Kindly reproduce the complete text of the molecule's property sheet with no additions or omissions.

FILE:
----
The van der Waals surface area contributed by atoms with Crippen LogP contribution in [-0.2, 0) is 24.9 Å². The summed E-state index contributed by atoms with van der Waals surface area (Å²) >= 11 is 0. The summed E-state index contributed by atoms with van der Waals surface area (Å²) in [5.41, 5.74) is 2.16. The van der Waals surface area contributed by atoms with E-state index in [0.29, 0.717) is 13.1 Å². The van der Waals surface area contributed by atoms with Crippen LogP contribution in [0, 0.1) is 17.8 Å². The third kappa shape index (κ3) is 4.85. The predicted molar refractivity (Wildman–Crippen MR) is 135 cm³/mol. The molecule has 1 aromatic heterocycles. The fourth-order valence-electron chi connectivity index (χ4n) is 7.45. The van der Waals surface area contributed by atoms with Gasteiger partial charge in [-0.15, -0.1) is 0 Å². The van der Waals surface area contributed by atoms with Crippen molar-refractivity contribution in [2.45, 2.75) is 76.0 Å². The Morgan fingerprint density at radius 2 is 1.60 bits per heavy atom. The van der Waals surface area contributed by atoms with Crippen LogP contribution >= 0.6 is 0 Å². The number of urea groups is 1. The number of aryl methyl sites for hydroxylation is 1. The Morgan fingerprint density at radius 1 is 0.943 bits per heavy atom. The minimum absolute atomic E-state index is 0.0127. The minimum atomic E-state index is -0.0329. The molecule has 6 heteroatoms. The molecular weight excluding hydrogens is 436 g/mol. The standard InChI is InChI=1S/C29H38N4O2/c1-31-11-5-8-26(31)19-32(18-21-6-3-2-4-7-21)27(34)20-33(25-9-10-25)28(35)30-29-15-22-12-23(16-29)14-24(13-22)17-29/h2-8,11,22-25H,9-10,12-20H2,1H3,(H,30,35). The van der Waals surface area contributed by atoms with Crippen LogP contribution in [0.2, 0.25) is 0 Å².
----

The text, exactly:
The van der Waals surface area contributed by atoms with Crippen LogP contribution in [-0.2, 0) is 24.9 Å². The summed E-state index contributed by atoms with van der Waals surface area (Å²) >= 11 is 0. The summed E-state index contributed by atoms with van der Waals surface area (Å²) in [5.41, 5.74) is 2.16. The van der Waals surface area contributed by atoms with E-state index in [0.29, 0.717) is 13.1 Å². The van der Waals surface area contributed by atoms with Crippen LogP contribution in [0, 0.1) is 17.8 Å². The third kappa shape index (κ3) is 4.85. The predicted molar refractivity (Wildman–Crippen MR) is 135 cm³/mol. The molecule has 1 aromatic heterocycles. The fourth-order valence-electron chi connectivity index (χ4n) is 7.45. The van der Waals surface area contributed by atoms with Gasteiger partial charge in [-0.15, -0.1) is 0 Å². The van der Waals surface area contributed by atoms with Crippen molar-refractivity contribution in [2.45, 2.75) is 76.0 Å². The Morgan fingerprint density at radius 2 is 1.60 bits per heavy atom. The van der Waals surface area contributed by atoms with Crippen LogP contribution >= 0.6 is 0 Å². The number of urea groups is 1. The number of aryl methyl sites for hydroxylation is 1. The Morgan fingerprint density at radius 1 is 0.943 bits per heavy atom. The minimum absolute atomic E-state index is 0.0127. The minimum atomic E-state index is -0.0329. The molecule has 6 heteroatoms. The molecular weight excluding hydrogens is 436 g/mol. The standard InChI is InChI=1S/C29H38N4O2/c1-31-11-5-8-26(31)19-32(18-21-6-3-2-4-7-21)27(34)20-33(25-9-10-25)28(35)30-29-15-22-12-23(16-29)14-24(13-22)17-29/h2-8,11,22-25H,9-10,12-20H2,1H3,(H,30,35). The van der Waals surface area contributed by atoms with Crippen LogP contribution in [0.2, 0.25) is 0 Å².